As people move from filling up their bikes to charging them, the options keep getting cooler. Generally, however, they've sat at two ends of spectrum: the electric bicycle and the electric motorcycle. Huck Cycles, though, is helping swell the ranks of the middle-ground: electric mopeds. Its new line of "bikes for people who don't suck" draws on classic moped design, offers a wide range of price points and power outputs and looks great while doing it.
Eat your heart out, Europe — From Italy and Greece to France and Portugal, when we think of mopeds we think of European vistas and winding, rural roads. That or European teenagers carousing around narrow streets tooting their horns and generally being a nuisance. But there's none of that here. Huck Cycles is an American company selling bikes built by military veterans using mostly American parts and designed for U.S. roads.
Power and pedals — The bikes range from the entry-level 700W Karma with its 20 mph top speed and $3,000 price tag to the popular Rebel’s far speedier 50 mph (in 1,000W or 2,000W iterations.) At the top of the pile, there's the blow-your-hair back 3,000W Stinger’s 60+ mph top speed and $4,000 starting price. Which you choose will likely depend on the legislation in the state where you plan to ride, how much you're looking to spend, and whether you're after more of an e-bike experience or a moped one. Buyers can also choose from batteries between 52V and 72V.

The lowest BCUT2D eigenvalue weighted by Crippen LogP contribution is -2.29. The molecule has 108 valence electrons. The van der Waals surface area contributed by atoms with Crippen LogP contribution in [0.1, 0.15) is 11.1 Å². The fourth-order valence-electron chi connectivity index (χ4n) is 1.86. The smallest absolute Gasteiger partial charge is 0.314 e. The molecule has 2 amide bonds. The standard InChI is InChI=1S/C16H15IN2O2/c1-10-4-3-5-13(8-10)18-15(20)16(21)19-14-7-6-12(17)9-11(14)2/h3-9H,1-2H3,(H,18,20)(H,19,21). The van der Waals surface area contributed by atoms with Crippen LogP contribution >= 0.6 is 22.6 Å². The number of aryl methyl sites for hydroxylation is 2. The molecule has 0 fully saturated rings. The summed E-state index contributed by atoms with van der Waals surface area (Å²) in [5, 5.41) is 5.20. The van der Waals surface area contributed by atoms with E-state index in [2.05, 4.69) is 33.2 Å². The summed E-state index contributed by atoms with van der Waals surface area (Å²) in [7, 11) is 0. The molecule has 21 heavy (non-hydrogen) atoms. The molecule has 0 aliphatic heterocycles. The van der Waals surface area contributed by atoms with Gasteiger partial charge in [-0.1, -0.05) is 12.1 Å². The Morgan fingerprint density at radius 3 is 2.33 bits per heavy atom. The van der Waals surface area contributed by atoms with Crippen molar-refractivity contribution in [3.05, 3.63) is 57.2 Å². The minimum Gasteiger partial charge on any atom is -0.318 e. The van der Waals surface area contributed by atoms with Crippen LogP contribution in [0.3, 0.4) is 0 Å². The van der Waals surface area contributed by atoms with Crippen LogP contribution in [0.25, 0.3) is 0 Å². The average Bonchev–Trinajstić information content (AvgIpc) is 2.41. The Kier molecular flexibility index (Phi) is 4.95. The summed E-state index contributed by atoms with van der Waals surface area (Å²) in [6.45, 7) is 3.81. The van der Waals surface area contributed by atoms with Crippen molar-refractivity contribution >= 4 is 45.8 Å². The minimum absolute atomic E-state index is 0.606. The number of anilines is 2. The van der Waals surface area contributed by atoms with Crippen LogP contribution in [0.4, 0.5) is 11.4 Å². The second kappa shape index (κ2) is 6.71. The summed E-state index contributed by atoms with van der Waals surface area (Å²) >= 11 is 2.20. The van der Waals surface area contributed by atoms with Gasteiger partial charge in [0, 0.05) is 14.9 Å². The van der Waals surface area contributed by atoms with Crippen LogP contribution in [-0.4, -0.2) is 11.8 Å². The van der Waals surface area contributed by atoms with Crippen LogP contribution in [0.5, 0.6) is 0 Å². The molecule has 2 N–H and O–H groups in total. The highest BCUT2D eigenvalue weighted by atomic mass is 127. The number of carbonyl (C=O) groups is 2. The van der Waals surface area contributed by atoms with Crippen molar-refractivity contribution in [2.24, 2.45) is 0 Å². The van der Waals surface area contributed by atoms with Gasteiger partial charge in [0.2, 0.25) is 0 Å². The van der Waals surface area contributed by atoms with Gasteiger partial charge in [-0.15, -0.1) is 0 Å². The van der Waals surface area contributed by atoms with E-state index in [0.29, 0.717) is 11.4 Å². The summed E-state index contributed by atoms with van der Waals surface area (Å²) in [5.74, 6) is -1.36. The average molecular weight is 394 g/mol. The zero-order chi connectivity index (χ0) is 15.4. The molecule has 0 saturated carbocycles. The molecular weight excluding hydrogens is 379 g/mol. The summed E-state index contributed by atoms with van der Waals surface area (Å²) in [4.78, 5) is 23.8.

Class 2 compliant — All of Huck's bikes are set to comply with Class 2 regulations (a top speed of 20 mph) at the outset, but the company supplies instructions on how to adjust the limiter so those who are using them in places that allow for higher speeds can do so. Rival rides like the Falcon BLK come with similar regulation-friendly options, but the Falcon suffers next to Huck's offerings due to its starting price of almost $8,000. Gulp.
Huck Cycle's mopeds are handmade to order by the small, in-house team, Electrek reports, which means they can be thoroughly customized. But the combination of labor-intensive work and a lack of desire to become the Ford Motor Company also means Huck Cycle only cranks out about 10 bikes a month. The fledgling company is already at least two months deep in back orders for its various models, so if you want a ride you should act fast, especially if an all-electric two-wheeler is part of your strategy for the end times. And really, along with a way to keep it powered up, it should be.